I understand, that in Scala
null is non-idiomatic and should not be used. But this leads to the following question:
Given a class with a member variable which cannot be set within the constructor because the needed information is not available at the time the constructor is executed.
An approach would be
private var foo: Bar = _ which would initialize
null, which, we know, should be avoided.
What is the better way to deal with such a situation?
Just the same as with other instances of
private var foo: Option[Bar] = None
You may do what @sangamon suggested, or even better rethink your design, having to set something after initialisation can usually be avoided.
In the few cases where you really need to do that, or the refactor is too big and you just prefer to be a little bit dirty, then you can do that, or maybe even use the
null as long as you keep that completely internal to your instance and you are very careful with do not exposing the
null to anyone else.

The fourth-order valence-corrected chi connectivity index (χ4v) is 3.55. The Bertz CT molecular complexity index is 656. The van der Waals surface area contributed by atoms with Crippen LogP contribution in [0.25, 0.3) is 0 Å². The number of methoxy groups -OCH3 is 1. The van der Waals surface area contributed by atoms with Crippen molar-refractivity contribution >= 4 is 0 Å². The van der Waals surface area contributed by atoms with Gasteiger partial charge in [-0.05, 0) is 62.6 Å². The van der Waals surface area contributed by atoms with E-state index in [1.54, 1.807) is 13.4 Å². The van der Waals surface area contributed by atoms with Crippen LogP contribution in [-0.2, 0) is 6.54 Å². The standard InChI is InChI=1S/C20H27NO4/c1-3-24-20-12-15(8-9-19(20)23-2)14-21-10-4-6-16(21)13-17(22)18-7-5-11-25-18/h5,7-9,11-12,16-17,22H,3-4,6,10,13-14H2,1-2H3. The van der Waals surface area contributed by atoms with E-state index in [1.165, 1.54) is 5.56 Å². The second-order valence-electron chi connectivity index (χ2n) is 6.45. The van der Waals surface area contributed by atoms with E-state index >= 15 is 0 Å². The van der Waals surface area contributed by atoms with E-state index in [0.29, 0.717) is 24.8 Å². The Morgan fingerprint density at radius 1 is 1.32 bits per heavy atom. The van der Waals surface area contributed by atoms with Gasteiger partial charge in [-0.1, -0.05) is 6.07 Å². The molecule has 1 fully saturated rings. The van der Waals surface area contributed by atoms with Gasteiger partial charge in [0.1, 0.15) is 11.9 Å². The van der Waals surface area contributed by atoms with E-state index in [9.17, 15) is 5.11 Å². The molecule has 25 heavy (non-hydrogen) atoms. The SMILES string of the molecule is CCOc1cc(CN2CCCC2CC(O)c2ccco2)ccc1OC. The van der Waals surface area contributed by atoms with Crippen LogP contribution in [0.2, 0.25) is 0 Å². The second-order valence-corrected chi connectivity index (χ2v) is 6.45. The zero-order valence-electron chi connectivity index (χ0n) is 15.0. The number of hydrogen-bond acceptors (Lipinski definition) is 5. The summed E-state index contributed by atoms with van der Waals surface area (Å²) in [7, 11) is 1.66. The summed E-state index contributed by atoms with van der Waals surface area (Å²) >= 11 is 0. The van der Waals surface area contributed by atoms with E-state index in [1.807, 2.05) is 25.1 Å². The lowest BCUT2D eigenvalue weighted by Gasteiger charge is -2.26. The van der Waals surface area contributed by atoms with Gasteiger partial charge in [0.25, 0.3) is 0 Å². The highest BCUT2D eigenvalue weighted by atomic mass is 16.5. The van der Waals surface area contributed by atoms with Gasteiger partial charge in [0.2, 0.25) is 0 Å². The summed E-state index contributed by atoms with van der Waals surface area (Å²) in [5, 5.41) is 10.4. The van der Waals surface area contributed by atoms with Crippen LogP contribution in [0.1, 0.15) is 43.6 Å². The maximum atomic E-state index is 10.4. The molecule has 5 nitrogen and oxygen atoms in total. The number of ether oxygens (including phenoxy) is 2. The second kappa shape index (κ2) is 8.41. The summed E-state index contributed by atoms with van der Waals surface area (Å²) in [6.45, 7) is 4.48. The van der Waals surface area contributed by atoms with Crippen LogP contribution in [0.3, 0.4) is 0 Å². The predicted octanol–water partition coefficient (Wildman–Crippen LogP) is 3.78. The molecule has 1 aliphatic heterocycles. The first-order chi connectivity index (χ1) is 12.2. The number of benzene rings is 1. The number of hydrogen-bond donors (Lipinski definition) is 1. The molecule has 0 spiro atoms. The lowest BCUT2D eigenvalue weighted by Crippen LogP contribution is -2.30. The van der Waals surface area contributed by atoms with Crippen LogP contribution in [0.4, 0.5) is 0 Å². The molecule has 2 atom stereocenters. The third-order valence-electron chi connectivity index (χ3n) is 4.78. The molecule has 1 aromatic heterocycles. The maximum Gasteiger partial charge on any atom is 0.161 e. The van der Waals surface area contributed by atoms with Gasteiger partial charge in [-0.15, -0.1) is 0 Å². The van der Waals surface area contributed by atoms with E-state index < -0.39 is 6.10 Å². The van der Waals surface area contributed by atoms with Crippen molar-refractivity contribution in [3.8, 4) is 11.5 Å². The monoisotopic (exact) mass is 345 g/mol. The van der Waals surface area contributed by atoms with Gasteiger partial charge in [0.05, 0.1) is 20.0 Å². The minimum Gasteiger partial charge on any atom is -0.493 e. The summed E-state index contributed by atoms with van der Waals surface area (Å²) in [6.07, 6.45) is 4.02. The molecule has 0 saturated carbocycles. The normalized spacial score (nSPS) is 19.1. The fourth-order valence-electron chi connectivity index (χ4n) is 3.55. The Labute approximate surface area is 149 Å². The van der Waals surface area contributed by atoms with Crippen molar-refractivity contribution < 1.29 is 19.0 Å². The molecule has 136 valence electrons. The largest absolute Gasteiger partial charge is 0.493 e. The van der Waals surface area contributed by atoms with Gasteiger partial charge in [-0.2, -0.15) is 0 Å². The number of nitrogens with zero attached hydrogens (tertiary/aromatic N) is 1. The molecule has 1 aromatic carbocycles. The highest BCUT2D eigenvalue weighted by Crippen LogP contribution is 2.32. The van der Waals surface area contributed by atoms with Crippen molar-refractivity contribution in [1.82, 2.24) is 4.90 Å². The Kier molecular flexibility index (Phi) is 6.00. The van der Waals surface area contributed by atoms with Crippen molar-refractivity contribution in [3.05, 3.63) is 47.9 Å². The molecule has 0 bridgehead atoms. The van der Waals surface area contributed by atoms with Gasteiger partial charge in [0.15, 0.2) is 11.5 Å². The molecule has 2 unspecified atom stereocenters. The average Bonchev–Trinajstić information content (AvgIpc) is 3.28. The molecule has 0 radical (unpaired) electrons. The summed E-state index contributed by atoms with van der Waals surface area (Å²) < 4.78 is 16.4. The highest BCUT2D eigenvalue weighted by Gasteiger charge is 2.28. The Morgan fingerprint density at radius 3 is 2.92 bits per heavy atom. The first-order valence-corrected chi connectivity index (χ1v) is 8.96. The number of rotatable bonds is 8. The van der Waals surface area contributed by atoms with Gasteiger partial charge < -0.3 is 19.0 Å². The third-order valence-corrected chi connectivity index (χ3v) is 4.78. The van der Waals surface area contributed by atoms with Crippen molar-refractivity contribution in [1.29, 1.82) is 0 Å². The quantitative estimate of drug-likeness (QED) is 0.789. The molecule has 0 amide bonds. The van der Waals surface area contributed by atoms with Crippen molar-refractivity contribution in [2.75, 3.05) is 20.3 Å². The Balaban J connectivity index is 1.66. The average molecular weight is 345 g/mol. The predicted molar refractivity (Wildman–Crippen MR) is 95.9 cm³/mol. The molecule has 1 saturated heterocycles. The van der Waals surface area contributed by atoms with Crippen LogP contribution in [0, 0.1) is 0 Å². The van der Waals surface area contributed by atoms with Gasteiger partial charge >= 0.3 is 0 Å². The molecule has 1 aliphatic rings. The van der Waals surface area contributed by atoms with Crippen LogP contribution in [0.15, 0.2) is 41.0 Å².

Unfortunately, this is part of JavaFX’ concept binding properties: It happens after the constructor and guaranteed before a magic method is invoked. There is not much I can do about it.
Ah, yeah, as we said the other day, interacting with Java usually means being a little bit dirty.
BTW, have you tried ScalaFX?
Maybe they encapsulate all this so you can forgot about those little details?
If not, or if you can’t, then yeah, keep that
ScalaFX solved that problem by not supporting FXML and therefore having no FXML bindings, but that’s a path I cannot go. I will write my own generic wrapper around this issue.
I don’t really see why/how you’d want to wrap this. If JavaFX bindings expects an uninitialized member there, you’ll probably just have to go with the flow. Declaring the field as an
Option[Foo] doesn’t make sense - it’s supposed to be used as if it were a
Foo initialized at construction time, once the JavaFX magic has faded, and that’s what the type should express. I’d just initialize to
null in these cases (and others seem to do so, too).
It’s just that this context makes it a completely different question…